With my first baby, I was so delighted to be pregnant, but that joy was dampened by the gross nausea that I felt all day every day. Thank god for natural remedies (& gawd did I need all of them!) that allowed me to enjoy that elusive radiance I had heard pregnancy could bring.
Nausea and vomiting are so common during early pregnancy, and often continue well beyond the first trimester. It can be so debilitating, sometimes to the point of being dangerous to the mother and baby.
Here are the 6 best natural remedies for morning sickness (aka nausea and vomiting in pregnancy).
1. Acupressure for morning sickness and pregnancy nausea
This point can be miraculous in stopping vomiting and reducing nausea. It can take the edge off the intensity of the feeling. It doesn’t address the root cause of morning sickness or nausea and vomiting in pregnancy but can certainly help in the moment to reduce the severity of these uncomfortable symptoms. For me (Naomi), applying this point stopped me from vomiting many times. This point was a lifesaver, each time I got in a car.
Location: You can find this point by coming two of your finger widths down from the crease on the inner wrist. The point lies between the two tendons, the palmaris longus and the flexor carpi radialis. You can find these tendons more easily if you make a fist and curl it inwards. Then relax the fist to press the point.
How to use: Use the spot that feels the most sensitive, as that will be the most effective. Press firmly for as long as you need to help diminish the symptoms. Best if you can get someone else to press it firmly for you.
2. Supplements for morning sickness and pregnancy nausea
Vitamin B6 can help some women. Here in Australia, Blackmores does a morning sickness tablet with ginger and Vitamin B6 in it. Orthoplex also have an Activated B6 formula that became my best friend during first trimester! It worked for me within a few days, but some women need higher doses over a solid week to see results.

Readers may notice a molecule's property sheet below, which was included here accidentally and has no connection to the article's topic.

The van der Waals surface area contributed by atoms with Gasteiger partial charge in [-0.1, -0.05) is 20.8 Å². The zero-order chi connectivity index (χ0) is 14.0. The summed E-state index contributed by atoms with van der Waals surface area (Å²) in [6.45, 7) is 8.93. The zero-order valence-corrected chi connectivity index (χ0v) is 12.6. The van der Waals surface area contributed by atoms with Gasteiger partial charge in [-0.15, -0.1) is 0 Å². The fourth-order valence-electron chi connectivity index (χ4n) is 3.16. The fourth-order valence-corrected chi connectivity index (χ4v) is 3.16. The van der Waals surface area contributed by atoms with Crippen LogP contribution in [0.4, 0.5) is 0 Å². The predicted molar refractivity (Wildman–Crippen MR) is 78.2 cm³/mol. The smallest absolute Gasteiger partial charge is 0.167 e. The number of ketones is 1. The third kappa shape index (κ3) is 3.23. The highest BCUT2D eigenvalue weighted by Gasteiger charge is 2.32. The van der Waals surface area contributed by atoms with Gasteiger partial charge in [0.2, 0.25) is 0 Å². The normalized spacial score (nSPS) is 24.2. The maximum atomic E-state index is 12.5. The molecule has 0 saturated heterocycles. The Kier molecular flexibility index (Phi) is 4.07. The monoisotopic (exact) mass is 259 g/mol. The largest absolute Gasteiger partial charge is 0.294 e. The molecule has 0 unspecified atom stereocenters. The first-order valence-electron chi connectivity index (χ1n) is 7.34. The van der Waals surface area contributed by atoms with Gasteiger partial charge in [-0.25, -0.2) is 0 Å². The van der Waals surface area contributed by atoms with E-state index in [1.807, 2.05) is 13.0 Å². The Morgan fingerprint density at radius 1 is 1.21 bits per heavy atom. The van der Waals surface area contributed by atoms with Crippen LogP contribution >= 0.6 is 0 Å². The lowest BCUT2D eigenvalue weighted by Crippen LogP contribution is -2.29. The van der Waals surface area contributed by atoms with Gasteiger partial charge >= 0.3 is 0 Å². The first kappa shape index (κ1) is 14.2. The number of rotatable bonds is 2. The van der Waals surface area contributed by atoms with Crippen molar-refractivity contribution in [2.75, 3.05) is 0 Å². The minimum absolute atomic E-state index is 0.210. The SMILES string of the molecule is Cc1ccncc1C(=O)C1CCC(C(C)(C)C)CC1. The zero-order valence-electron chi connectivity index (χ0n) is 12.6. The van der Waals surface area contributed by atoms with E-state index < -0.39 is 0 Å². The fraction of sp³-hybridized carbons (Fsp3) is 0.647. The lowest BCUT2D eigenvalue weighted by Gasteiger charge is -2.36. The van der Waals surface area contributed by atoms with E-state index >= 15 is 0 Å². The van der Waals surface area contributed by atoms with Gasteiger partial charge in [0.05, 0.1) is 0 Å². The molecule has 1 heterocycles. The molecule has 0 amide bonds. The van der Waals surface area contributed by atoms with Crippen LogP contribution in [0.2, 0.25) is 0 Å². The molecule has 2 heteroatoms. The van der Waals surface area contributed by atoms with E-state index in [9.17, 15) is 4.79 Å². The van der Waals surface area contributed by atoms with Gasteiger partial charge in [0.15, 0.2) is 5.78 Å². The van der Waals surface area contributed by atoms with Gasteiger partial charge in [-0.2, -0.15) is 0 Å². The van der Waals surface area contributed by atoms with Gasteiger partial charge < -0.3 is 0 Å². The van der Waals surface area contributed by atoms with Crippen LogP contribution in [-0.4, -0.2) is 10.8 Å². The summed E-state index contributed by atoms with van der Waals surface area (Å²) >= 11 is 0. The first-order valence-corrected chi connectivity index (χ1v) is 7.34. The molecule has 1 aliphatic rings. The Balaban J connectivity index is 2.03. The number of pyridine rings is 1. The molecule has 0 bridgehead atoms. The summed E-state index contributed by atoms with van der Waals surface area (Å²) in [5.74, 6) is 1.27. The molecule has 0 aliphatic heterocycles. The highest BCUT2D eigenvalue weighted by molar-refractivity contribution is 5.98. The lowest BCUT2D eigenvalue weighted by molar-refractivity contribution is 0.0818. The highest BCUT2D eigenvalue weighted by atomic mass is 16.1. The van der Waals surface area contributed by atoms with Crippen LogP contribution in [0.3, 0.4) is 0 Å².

3. Modify your diet to ease morning sickness and pregnancy nausea
Eating healthy, regular meals or snacks will make a difference. Do not allow blood sugar levels to change dramatically, so ideally low-GI foods are best; however, this can be difficult as most women crave carbohydrates. So try to avoid high sugar carbohydrates, and get protein in where possible. For example, try sipping miso soup, as it has fluid, protein and salt, which will really help you rehydrate whilst also providing great nutritional value – and most women don’t retch at the idea of it!
You will quickly work out what you can and can’t eat. Every woman is different and what works for one woman might make another feel worse. However, it’s helpful for most women to snack every 2–3 hours and not overeat. You can throw out the idea of having a regular breakfast, lunch and dinner and begin spreading meals out over the whole day. The benefits of this far outweigh the inconvenience. Consider foods that you would feed an 8-month-old baby as they are gentle on the gut, such as baked or steamed vegetables, cooked fruits, well-cooked grains and soups.
If you have a husband, partner, friends or family who would like to help out, now is a great time as you might find opening the fridge difficult since the smells can be so off-putting. During this time, buy the kinds of foods you need (can get a bit costly!) or find someone lovely that can make them for you.
To avoid getting caught without food for longer periods of time, carry around some emergency nut rations (almonds, brazil and cashew nuts are best) in your handbag, until you can access a more hearty and fulfilling snack.